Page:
Likewise Kate*, from Nottingham, who is 22, and has suffered from anorexia for three years, credits her two-year-old cocker spaniel Bess with helping her to stay alive. ‘When you have an eating disorder, people watch you, whisper, gossip. Even when they touch you, you know they just want to feel your bones. Bess doesn’t care. She doesn’t criticise me. I have often willed her to speak, but her being is her language: the mutual sigh; the proffered paw. Caring for her has helped care for me, too: we walk every day, but it’s gentle, whereas before, exercise was an act of oblivion, wanting to fade away.’ We often talk about rescuing pets, but I’ve found the reverse is true. My rescue dog Hilda, who I found on a rubbish tip in Romania, aged 13, woke every day full of joy. She didn’t chew over the past, she just bounced with her front paws in the air, even the day before she died. I credit her with helping me move on after a decade of disasters. I simply learned to be more dog.
It’s important, though, not to lean too heavily on our animal companions. Having read new research that found horses can read human emotions, are wary of people who frown and respond more positively to those they remember smiling last time they saw them, I’ve tried to be cheerful around my super-sensitive young border collie Mini. Over the past month or so, I’ve noticed that every time I answer my mobile she hides. If it rings in the car, she will burrow frantically into the footwell, covering her ears with her paws. I realised with shame that for the past three years she has sat by my side, stoic, solid and reassuring while I’ve sobbed and pleaded with people, and she can’t take any more. Emotional support, it turns out, is a two-way street. We have to be there for each other.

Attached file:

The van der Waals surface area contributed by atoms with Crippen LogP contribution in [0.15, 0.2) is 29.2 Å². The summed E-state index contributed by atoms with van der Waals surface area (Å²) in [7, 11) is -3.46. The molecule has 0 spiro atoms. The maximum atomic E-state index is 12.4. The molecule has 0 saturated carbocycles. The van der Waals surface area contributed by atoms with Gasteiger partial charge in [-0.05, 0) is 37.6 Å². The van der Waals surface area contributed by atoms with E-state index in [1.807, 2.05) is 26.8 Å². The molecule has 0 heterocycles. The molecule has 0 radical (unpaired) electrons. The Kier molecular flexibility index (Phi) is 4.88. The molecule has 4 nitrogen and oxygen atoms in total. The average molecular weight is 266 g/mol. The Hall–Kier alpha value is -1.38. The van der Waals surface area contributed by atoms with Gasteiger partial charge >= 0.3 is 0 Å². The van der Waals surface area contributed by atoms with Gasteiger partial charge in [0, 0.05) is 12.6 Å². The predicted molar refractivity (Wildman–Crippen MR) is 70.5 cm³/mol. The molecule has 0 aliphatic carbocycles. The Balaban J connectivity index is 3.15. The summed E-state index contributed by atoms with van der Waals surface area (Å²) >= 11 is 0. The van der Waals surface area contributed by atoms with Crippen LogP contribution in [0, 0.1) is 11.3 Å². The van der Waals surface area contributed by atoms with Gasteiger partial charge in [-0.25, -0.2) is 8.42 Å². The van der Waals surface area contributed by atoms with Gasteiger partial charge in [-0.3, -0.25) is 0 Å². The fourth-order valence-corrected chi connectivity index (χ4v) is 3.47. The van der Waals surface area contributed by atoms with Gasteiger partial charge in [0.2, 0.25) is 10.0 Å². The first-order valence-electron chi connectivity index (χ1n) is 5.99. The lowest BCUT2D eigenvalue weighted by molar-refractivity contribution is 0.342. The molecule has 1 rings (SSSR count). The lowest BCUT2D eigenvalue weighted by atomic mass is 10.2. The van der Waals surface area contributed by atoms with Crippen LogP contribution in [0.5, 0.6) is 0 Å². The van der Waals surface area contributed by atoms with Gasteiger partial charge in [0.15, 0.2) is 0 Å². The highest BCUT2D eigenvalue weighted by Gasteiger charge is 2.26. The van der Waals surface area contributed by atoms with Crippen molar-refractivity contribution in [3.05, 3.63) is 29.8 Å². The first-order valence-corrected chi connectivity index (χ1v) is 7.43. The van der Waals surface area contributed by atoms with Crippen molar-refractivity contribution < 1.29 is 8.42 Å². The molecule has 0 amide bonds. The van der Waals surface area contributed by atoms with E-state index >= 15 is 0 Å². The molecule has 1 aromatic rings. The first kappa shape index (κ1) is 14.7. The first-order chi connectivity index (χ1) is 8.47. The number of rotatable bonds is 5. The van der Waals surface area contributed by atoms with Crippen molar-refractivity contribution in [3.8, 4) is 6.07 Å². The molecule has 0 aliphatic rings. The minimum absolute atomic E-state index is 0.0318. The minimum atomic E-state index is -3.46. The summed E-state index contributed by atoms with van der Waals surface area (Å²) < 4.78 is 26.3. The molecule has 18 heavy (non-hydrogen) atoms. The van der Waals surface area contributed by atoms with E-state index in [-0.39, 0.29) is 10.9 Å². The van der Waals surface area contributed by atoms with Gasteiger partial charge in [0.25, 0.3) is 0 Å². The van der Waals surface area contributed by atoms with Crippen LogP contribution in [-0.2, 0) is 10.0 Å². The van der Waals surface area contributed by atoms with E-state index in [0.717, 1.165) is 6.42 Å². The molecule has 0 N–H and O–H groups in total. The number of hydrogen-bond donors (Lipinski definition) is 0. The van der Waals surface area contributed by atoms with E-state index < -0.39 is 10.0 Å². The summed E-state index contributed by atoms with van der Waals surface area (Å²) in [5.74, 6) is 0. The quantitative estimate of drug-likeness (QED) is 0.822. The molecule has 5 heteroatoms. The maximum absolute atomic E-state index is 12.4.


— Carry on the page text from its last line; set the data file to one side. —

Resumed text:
Therapy dogs and cats go into care homes, hospitals and hospices in the UK to provide comfort and support to those in need. Dogs need to be calm, good on a lead and shouldn’t jump up or bark. If you would like to register your pet, contact the charity Pets as Therapy.
Assistance dogs help people who are blind, deaf or have physical disabilities, children with autism and anxiety, and to warn those with medical conditions such as epilepsy that they are about to have a seizure. Charities that train them include Guide Dogs, Hearing Dogs for Deaf People; and Canine Partners.
Emotional Support Animals are pets whose owners believe are essential to their health. ESAs are recognised by law in the US, but not in the UK. All that is needed for an animal to qualify is a letter from a mental health professional, which permits the owner to live in a home where pets are not usually allowed and for the pet to travel on public transport, including planes, for free. Celebrities with ESAs include Miley Cyrus and Ryan Gosling.